The New York-based company cited adverse market conditions as the reason for the cancellation in a filing with the Securities and Exchange Commission.
In interviews, Deja.com executives said a more central reason for the withdrawal was a delay in going public caused by the company's decision to revise its business model.
"We got a letter from the SEC asking that we withdraw it because it's been on file for about a year," said Richard Gorelick, the company's chief strategy officer.
"We're still evolving," he said. "We've learned from filing something so soon after a launch that it makes more sense to prove what we're doing first."
Last year, Deja.com encountered skepticism about its business model, which changed shortly before the IPO was filed. The company's current Web site was launched in May 1999, a month before the filing to go public.
The change, coming so soon before the filing, led an Internet columnist for the San Jose Mercury News to call the Web site at that time "a hastily launched work in progress."
Deja.com replaced DejaNews.com, which had served as a gateway to chat groups on Usenet, a bulletin board and online chat system whose existence predated the Web.
Many of the chats featured consumers comparing notes about products. The Web site that replaced DejaNews offered that service but added an element for consumers to rate and review products, from digital cameras to European vacation spots.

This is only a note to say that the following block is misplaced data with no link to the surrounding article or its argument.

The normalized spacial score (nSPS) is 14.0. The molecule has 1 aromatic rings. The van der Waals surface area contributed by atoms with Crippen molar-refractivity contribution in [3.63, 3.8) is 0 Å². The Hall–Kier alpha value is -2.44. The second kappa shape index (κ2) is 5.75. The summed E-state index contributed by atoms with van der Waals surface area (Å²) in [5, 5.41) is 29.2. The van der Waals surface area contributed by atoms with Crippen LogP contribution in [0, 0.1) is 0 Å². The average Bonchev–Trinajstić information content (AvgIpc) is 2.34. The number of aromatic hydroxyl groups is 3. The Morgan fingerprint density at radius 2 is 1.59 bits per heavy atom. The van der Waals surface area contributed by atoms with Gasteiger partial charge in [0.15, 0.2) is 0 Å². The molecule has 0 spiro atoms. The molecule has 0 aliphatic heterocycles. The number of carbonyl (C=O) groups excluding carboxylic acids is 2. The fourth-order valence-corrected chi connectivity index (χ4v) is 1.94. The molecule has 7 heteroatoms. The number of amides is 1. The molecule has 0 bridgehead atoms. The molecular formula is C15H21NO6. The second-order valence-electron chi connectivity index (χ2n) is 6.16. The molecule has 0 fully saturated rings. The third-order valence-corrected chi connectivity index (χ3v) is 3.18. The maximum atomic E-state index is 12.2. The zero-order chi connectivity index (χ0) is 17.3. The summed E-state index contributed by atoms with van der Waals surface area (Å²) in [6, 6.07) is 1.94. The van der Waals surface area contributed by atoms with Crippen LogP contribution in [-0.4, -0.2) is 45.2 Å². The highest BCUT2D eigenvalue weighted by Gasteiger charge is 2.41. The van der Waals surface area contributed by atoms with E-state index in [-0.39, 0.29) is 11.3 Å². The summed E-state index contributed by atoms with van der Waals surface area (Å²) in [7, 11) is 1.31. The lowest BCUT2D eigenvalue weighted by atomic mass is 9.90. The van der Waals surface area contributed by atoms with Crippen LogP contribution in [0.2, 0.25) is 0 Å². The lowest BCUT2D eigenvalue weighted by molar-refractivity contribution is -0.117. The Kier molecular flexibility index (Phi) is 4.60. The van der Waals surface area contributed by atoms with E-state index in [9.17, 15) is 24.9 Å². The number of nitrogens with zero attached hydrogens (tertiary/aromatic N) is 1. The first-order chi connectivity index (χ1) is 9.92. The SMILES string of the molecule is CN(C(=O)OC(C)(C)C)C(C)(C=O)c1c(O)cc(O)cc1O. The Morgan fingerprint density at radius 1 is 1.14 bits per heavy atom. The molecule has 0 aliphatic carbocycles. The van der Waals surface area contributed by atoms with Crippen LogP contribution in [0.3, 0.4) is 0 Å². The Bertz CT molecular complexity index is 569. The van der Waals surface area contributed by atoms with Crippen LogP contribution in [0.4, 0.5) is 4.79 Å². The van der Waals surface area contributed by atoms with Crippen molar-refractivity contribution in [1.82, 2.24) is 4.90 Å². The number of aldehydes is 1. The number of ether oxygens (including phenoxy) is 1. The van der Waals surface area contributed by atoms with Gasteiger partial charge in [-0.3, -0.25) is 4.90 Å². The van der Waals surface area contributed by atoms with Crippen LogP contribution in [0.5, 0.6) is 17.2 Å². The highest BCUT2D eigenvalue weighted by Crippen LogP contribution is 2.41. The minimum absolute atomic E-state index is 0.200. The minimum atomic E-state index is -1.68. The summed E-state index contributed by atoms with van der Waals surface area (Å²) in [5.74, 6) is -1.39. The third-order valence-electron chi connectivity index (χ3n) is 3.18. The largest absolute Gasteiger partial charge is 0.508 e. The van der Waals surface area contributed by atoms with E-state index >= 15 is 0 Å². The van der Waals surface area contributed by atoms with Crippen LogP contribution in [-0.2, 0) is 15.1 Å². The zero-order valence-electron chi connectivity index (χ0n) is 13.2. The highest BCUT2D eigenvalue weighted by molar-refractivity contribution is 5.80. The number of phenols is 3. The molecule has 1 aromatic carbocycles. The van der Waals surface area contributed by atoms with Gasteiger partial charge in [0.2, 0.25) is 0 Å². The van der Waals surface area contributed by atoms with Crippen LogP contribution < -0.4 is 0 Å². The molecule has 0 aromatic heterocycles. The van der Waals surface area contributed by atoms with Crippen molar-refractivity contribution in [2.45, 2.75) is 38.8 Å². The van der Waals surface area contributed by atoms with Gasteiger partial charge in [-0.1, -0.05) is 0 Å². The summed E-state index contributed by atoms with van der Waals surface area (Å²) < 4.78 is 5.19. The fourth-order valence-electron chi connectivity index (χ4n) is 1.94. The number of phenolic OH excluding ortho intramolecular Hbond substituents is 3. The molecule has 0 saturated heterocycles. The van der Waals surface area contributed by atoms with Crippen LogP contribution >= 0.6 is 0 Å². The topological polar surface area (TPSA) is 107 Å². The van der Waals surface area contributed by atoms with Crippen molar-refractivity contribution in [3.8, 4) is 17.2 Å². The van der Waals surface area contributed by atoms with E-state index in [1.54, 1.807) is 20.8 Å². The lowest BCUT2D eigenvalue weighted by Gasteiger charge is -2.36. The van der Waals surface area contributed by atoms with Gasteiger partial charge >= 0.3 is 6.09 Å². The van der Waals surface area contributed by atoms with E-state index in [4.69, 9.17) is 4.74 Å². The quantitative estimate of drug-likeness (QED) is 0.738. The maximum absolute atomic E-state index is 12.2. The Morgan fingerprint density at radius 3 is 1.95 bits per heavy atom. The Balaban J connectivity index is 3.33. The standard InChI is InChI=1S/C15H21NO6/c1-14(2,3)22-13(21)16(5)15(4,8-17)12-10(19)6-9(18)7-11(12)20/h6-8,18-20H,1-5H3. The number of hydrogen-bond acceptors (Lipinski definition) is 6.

The site has changed again. It now offers what it calls a "precision buying service" as well.
"We'll easily and quickly help you find precisely the product that you want, and we'll direct you, armed with competitive pricing information, to merchants who have that exact product in stock," the site says.
"Our service is light years ahead of anybody else's out there," Gorelick said.
Gorelick also would not rule out the possibility that Deja.com might reapply to go public. "There's lots of possibilities," he said.
Scores of companies have postponed or canceled their IPOs during the past few months as the IPO market has sagged. Since the market peaked March 10, IPO stock values have dropped 48 percent in value, according to the Bloomberg IPO Index.
During the past week, IPOs have reversed that trend, rising 23 percent since May 26, according to the Bloomberg index.
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